Well, I'm not overly familiar with the category, and am looking for some reading recommendations. To give an idea of the flavor I like, I've read:

IJ Parker's books - enjoyed very much.
Paul Doherty - enjoyed so-so.
Brother Cadfael books - enjoyed so-so.
Arturo Pereze-Reverte - enjoy very much.
Also, I've been working on O'Brien's books - I'm 14 in now - and enjoy them alot.

I do not enjoy historical fiction that "stars" a real person.

Recommendations?

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Read the Falco series by Lindsay Davis. Ancient Rome in the 2nd Century (?)
Falco is the consummate smart-ass detective.
Two that I've taught recently: Mosley's Easy Rawlins books (you've probably already read them) do a great job of capturing mid-20th century black L.A. And Umberto Eco's crazy standalone "The Name of the Rose" is brilliant, aggravating, boring, funny and ultimately well worth the 500+ page investment.
I read and enjoyed Name of the Rose a few years back - took some work but was worth it. I've also read a couple of Easy Rawlins (and Socrates Fortlow). Funny, they are "historical" but I don't consider Easy hisotrical fiction. I should adjust my thinking.
O'Brien is, in my view, the very best of the lot. You might also like Forester's naval Hornblower series. And I like Bernard Cornwell's Sharpe series (Indian and Napoleonic wars with the British army). Cornwell also has an 18th century mystery that's good.
And then of course there's Robert Van Gulik and his Judge Dee.
Lindsey Davis is pretty good in a lighter Roman vein.
Can't say I take to the others.
Some people like Liss.
Oh, Eco has a lot of atmosphere, but frankly it was a slog. Not at all sure about brilliance.
I.J. I agree with you on Eco's 'The Name of the Rose." I thought reading the back side of sandpaper would have been more interesting. You had to be a Catholic scholar to get at all the hints and innuendos in that tome.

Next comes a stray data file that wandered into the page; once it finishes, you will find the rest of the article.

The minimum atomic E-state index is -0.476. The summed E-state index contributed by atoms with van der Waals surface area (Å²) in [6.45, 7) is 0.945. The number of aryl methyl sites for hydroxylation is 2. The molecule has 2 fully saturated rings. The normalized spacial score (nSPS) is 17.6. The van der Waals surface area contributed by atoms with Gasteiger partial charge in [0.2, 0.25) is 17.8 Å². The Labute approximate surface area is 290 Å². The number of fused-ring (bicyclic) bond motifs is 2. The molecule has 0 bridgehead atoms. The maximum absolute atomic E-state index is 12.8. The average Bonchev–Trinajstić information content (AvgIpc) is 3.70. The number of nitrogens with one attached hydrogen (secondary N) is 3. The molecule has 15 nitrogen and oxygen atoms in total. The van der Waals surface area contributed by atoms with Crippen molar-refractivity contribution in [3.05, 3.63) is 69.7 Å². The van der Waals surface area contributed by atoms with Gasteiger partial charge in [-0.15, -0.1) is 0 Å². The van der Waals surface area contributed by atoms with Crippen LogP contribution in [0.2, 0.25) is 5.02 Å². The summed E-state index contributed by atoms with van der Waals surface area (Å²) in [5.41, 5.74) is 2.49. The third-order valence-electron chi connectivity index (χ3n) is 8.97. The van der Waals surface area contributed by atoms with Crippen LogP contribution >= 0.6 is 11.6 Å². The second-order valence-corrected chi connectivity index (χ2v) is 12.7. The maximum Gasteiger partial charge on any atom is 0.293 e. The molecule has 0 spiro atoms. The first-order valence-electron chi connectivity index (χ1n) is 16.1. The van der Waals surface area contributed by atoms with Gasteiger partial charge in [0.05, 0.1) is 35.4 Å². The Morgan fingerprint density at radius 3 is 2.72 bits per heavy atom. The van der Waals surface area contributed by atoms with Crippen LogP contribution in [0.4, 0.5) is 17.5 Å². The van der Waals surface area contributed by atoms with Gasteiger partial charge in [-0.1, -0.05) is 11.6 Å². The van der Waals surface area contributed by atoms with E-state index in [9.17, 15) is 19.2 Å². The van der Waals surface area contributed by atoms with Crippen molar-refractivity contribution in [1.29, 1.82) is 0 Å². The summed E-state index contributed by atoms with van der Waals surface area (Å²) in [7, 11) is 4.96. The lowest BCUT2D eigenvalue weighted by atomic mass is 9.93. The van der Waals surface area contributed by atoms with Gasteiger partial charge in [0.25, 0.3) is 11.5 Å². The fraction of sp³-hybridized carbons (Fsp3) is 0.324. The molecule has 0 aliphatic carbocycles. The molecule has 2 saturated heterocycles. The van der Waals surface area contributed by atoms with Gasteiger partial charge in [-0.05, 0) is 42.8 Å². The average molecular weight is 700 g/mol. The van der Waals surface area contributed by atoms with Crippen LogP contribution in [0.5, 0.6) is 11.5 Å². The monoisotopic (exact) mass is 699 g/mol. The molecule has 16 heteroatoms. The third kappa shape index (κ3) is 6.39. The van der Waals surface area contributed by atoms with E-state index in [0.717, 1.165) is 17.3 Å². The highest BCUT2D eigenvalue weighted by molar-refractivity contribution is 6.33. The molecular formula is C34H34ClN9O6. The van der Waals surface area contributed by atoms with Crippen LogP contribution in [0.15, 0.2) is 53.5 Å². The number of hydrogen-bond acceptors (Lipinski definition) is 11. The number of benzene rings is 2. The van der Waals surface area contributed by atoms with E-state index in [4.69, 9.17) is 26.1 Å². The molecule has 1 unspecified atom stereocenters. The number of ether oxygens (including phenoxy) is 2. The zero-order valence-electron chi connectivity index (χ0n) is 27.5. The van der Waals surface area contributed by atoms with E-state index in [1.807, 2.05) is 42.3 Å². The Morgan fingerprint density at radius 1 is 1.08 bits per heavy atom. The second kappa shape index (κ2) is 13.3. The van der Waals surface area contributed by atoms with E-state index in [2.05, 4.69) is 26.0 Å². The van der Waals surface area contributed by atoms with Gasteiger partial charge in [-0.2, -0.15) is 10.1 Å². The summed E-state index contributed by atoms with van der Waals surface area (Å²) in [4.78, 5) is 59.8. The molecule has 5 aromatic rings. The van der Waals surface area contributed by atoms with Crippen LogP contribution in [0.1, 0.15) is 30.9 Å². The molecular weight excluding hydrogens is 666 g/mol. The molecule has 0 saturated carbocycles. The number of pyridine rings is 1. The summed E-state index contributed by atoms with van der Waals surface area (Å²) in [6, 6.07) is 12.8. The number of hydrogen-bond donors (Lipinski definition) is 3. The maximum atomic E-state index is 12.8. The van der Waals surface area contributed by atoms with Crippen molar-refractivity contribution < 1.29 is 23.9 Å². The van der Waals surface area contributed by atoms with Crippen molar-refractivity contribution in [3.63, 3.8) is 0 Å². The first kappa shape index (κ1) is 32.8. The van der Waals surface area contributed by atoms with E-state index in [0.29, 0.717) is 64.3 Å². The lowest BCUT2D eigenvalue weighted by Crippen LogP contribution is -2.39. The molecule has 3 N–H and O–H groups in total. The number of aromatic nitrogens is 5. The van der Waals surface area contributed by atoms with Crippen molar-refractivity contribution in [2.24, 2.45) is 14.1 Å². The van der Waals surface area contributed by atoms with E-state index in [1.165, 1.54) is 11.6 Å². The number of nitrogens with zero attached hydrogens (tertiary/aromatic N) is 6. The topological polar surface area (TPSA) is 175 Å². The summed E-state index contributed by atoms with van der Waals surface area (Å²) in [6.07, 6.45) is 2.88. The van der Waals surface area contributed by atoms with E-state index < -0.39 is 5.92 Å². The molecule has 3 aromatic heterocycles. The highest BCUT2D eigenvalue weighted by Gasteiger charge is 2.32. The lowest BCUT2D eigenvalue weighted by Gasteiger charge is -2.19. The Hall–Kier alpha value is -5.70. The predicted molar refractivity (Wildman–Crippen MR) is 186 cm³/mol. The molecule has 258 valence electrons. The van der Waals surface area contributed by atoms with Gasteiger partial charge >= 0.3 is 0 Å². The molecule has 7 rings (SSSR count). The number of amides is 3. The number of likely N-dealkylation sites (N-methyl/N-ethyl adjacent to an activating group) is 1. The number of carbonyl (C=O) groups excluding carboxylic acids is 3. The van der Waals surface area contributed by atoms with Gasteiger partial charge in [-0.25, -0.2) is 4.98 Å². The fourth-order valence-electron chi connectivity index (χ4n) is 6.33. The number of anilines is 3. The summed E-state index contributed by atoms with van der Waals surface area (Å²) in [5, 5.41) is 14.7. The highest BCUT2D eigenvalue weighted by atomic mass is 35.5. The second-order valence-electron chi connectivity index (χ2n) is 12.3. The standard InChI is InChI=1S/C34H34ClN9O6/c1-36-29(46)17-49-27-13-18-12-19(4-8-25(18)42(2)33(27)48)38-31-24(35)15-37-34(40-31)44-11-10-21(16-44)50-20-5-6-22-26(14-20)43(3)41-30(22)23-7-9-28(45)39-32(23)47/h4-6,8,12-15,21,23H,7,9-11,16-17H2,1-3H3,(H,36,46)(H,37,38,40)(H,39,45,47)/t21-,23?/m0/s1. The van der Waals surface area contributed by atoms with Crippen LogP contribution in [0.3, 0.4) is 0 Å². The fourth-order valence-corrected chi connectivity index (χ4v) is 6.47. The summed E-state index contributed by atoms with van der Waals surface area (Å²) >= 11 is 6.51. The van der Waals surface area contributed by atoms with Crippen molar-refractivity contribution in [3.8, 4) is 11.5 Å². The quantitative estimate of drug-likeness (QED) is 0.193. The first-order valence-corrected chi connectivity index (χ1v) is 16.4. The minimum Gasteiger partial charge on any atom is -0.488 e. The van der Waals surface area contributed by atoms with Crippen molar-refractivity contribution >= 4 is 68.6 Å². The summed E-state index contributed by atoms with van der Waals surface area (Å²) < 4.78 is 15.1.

But the Judge Dee novels were excellent.

As are the Hornblower novels.
See what good taste I have? :)
You had to be a Catholic scholar to get at all the hints and innuendos in that tome.

Exactly. Helps to know something about semiotics, too.
My medieval thriller RELICS (Thomas Nelson) was re-released this past May; it was a Doubleday Book Club selection. A suspicious cathedral fire. A stolen treasure. A terrorist plot to kill the king of France. Intrigue. Betrayal. Romance. Another day in the 13th Century.

John Desjarlais

(for a synopsis and for reviews, see www.johndesjarlais.com)
Sounds good, John.
Some of my favorites:

Troy Soos - Mickey Rawlings baseball mysteries from early 1900s (disclaimer: These do include some actual ballplayers from the era.)

Stuart Kaminsky - Toby Peters WWII-era series (disclaimer: Every book features a new, real-life client.)

Stephen Saylor - Gordianus the Finder series from ancient Rome

Kate Sedley - Roger Chapman series from medieval England

Caleb Carr - The Alienist

Loren Estleman
Estleman is hardboiled and probably good. I don't go for the rest for one reason or another.

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